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American Boat Flag (Fully Sewn & Lock Stitched)

A nautical American flag with 50 white stars on a blue canton and 13 alternating stripes of red and white.
A nautical American flag attached to a boat flagpole. The flag has 50 white stars on a blue canton & 13 alternating stripes of red & white.
Current Stock:
United States
Fully Sewn & Lock Stitched

Frequently Bought Together:

A nautical American flag with 50 white stars on a blue canton and 13 alternating stripes of red and white.
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This bright, high-quality nautical American flag is perfect for flying from 0800 to sunset, whether you’re out at sea or safe at port. With beautifully embroidered stars and lock-stitched sewn stripes, this nautical American flag is perfect for sailing on the open ocean or spending a day in the harbor.

Available in a range of boat-appropriate sizes from 12” x 18” on up to 24” x 36”, this flag features a strong canvas header, brass grommets, and high-quality lock-stitching throughout. Like traditional nautical flags, the colors on this American nautical flag are bright and bold, easily seen from ship to ship. This authentic nautical flag’s design and construction make it a top choice for any boater or sailing enthusiast.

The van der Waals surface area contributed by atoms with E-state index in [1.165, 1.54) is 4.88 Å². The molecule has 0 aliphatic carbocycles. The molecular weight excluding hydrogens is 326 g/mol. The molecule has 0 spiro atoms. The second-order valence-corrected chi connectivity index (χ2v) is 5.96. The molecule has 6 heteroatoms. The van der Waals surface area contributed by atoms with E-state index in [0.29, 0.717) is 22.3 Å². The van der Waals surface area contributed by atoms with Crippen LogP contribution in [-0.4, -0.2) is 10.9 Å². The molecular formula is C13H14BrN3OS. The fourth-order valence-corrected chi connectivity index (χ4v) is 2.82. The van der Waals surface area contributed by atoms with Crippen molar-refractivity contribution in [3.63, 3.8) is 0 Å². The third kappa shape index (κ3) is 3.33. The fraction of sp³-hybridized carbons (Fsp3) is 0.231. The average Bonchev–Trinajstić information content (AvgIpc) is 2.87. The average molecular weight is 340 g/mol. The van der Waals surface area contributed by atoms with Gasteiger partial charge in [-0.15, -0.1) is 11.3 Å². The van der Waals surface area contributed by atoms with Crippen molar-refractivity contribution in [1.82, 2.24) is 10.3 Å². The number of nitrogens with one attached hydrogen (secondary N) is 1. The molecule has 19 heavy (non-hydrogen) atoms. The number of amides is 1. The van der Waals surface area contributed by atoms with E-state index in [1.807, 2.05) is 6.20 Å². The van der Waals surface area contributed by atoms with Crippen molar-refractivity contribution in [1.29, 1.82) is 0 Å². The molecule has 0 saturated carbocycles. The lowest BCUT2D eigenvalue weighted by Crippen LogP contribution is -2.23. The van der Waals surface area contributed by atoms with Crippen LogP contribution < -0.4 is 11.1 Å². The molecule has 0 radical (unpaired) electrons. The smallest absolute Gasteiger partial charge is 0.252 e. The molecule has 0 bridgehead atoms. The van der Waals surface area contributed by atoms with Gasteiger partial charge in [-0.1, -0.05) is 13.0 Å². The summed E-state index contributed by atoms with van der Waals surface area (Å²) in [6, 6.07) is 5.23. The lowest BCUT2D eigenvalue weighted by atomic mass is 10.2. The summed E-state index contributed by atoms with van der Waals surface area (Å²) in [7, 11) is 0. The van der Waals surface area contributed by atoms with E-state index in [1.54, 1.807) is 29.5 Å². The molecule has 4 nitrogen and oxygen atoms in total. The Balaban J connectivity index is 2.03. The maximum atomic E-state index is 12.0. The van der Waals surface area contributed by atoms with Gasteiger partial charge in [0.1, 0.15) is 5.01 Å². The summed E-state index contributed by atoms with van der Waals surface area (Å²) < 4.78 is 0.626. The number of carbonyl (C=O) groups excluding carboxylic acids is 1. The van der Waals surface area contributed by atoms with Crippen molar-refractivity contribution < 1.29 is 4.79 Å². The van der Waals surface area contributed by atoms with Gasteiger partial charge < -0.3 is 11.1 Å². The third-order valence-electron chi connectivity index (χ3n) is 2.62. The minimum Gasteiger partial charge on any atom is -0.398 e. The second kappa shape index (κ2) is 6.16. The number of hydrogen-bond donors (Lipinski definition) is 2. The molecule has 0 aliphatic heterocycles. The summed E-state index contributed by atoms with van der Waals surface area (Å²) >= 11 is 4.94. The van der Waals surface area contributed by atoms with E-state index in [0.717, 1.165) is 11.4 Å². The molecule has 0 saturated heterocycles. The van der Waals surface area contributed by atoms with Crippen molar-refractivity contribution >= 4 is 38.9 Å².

Made in America from 100% nylon and featuring four rows of durable lock-stitching, this flag makes for a seaworthy addition to any ship.

Tip to the wise: Framed nautical flags make excellent gifts, consider taking one to your neighborhood craft store for framing if you’re looking for a unique surprise for the seafarer in your life.

  • Made in America
  • 100% nylon
  • Embroidered stars
  • Lock-stitched sewn stripes
  • Strong canvas header
  • Brass grommets
  • Four rows of lock-stitching 
Flags vs. Nautical Flags: What’s the difference?

Nautical flags were originally used as a means of communication between military ships. The colors and designs used were part of an international language, so that ships from different countries could recognize each other and even tell each other detailed information from a distance, such as a ship’s type and purpose at sea.

The earliest nautical flags were used by ancient civilizations to signal specific military actions or to gather the ships together in one spot so that more detailed communications could be given. The more modern and complex nautical flag system dates back to the early 1700s, when elaborate flags were developed during the Anglo-Dutch wars. Nautical flags can now be outfitted or modified to signal a wide array of meanings – and are widely used by civilians.

Today, there are still some important boat flag etiquette rules in effect. So when you’re flying Old Glory at sea, always be sure to follow the guidelines from the United States Flag Code.